(PhysOrg.com) -- Scientists have no problem making a menagerie of nanometer-sized objects -- wires, tubes, belts, and even tree-like structures. What they sometimes have been unable to do is explain precisely how those objects form in the vapor and liquid cauldrons in which they are made.
Now a team led by University of Wisconsin-Madison chemist Song Jin, writing this week (April 23, 2010) in the journal Science, shows that a simple crystal defect known as a "screw dislocation" drives the growth of hollow zinc oxide nanotubes just a few millionths of a centimeter thick.
The finding is important because it provides new insight into the processes that guide the formation of the smallest manufactured structures, a significant challenge in nanoscience and nanotechnology. "We think that this work provides a general theoretical framework for controlling nanowire or nanotube growth without using metal catalysts that can be generally applicable to many materials," says Jin, a UW-Madison professor of chemistry.
Such materials and the Lilliputian structures scientists sculpt have already found broad applications in such things as electronics, solar power, battery and laser technology, and chemical and biological sensing. By further expanding the theory of how the tiny structures form, it should now be possible for scientists to develop new methods to mass produce nano-sized objects using a variety of different materials.
The method described by Jin and his colleagues depends on what scientists call a screw dislocation. Dislocations are fundamental to the growth and characteristics of all crystalline materials. As their name implies, these defects prompt the creation of spiral steps on an otherwise flawless crystal face. As atoms alight on the crystal surface, they form a structure strikingly similar in appearance to the spiral ramps of multistory parking structures. In earlier work, Jin and his research group showed that screw dislocations drive the growth of one-dimensional nanowire structures that looked like tiny pine trees. That, says Jin, was a critical clue to understanding the kinetics of spontaneous nanotube growth.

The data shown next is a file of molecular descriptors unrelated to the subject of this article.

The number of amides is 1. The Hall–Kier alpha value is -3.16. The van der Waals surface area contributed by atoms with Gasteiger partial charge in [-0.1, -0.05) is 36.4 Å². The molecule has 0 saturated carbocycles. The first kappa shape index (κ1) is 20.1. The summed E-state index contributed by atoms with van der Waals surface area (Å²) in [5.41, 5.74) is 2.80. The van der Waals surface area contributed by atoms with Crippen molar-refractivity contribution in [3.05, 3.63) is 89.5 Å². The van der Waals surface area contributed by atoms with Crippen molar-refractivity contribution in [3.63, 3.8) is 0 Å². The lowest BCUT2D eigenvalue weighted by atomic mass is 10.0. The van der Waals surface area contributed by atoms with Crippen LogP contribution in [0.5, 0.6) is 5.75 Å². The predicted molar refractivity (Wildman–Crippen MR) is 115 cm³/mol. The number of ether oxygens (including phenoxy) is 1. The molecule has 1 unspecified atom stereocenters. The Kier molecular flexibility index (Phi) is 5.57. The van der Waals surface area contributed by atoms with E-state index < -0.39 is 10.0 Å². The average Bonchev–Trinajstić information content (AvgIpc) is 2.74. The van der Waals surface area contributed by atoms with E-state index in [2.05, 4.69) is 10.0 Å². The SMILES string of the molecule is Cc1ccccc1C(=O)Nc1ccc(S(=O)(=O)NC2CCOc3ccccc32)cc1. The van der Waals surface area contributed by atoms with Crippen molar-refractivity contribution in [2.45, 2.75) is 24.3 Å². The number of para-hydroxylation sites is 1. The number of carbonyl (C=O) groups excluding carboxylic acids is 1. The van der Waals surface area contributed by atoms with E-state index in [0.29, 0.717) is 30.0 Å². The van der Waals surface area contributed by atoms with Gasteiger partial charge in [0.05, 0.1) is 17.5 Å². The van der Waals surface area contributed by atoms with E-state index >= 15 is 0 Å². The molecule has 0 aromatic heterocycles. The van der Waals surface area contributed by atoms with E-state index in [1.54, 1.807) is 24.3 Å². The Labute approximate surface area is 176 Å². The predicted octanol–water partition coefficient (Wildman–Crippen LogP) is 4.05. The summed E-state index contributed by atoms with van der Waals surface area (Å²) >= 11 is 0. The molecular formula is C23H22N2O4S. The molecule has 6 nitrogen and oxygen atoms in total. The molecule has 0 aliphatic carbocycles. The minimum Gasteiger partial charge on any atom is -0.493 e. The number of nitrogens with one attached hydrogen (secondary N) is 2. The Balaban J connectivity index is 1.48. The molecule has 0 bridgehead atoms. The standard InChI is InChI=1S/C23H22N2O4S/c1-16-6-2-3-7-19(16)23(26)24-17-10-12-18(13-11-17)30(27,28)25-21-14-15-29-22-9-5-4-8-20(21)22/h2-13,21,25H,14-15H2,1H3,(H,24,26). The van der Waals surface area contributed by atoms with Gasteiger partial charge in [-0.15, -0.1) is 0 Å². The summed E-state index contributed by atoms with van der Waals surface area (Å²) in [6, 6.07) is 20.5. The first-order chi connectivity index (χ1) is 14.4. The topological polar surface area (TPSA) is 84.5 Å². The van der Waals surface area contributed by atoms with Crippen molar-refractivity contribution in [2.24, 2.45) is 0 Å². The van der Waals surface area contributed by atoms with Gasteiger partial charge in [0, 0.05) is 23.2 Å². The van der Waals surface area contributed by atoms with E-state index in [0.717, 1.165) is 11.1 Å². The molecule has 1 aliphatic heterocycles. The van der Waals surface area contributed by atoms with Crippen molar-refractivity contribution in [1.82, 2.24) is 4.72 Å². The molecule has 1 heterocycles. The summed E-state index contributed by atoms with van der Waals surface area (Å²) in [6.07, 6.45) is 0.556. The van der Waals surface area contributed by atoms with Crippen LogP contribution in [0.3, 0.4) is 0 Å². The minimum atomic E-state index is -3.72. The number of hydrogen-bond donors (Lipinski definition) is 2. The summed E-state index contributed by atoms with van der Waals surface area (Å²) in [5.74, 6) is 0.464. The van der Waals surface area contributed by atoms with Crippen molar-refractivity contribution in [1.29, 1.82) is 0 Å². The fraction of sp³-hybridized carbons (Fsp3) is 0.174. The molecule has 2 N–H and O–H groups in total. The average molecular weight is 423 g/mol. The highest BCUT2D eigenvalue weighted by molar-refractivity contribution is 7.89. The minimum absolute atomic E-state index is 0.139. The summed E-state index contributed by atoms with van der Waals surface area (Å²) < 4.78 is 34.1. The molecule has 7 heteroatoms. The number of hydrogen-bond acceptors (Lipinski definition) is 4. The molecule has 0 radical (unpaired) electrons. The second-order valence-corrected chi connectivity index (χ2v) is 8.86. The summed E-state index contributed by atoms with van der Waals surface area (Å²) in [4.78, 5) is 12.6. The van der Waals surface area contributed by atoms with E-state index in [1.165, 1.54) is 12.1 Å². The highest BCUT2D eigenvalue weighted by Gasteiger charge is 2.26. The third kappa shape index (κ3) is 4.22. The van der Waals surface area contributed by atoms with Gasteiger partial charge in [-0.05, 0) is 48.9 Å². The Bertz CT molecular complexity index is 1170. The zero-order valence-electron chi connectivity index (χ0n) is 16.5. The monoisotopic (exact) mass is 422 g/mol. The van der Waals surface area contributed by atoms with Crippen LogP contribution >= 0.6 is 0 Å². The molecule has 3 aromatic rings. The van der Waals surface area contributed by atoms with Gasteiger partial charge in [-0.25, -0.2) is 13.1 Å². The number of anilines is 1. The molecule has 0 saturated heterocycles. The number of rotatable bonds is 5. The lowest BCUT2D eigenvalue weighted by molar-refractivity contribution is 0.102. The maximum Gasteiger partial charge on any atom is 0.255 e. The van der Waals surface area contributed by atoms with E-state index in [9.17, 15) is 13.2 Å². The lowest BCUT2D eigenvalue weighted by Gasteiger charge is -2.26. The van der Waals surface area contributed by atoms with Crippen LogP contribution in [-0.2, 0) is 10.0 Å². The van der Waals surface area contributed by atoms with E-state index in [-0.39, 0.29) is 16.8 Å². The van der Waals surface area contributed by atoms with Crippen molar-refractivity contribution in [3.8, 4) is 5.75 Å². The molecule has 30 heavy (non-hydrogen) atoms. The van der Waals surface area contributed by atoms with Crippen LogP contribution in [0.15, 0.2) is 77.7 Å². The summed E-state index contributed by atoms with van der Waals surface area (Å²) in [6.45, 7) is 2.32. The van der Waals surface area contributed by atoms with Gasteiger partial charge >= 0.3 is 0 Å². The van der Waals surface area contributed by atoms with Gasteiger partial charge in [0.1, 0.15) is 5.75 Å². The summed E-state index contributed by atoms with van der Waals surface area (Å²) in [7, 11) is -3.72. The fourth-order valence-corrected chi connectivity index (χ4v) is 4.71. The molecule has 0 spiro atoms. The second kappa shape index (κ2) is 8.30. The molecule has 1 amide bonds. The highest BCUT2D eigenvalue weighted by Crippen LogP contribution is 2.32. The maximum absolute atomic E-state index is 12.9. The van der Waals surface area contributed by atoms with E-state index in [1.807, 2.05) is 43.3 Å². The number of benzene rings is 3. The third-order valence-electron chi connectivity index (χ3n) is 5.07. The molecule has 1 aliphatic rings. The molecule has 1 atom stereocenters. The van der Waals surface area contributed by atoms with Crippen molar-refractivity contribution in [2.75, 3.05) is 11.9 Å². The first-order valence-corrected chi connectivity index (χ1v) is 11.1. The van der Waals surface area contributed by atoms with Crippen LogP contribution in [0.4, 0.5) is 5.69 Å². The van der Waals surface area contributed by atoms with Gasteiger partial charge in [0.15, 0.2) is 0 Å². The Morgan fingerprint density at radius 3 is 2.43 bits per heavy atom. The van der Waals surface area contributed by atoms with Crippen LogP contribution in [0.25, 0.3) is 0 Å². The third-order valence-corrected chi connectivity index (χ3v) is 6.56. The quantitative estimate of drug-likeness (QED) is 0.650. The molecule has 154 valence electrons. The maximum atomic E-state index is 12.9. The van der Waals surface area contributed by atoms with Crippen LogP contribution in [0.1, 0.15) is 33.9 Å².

The key to understanding how to harness the defect to make nanostructures in a rational way, Jin explains, is knowing that as atoms collect on a surface of a dislocation spiral, strain associated with screw dislocations builds up in the tiny structures they create.
It turns out that "making the structure hollow and making it twist are two good ways of relieving such strain and stress," Jin explains. "In some cases, the large screw dislocation strain energy contained within the nanomaterial dictates that the material hollow out its center around the dislocation, thus resulting in the spontaneous formation of nanotubes."
The phenomenon described in the new Wisconsin work differs in significant ways from traditional mechanisms of making hollow nanostructures. Scientists now use templates to "mold" nanotubes or, alternatively, a diffusion process to convert one material into another with a hollow core. Carbon nanotubes are made, essentially, by rolling up a single honeycomb-patterned layer of carbon atoms.
The phenomena described by the Wisconsin team, Jin adds, should apply to materials beyond zinc oxide: "The understanding of the formation of nanotubes will certainly help us to understand related phenomena in other materials."
Refined, the new knowledge could ultimately be turned to the large scale, low cost production of nanomaterials for a wide range of applications. Most promising, says Jin, is the area of renewable energy where large amounts of such materials can be deployed to convert sunlight to electricity, and provide new raw materials for battery electrodes and thermoelectric devices.
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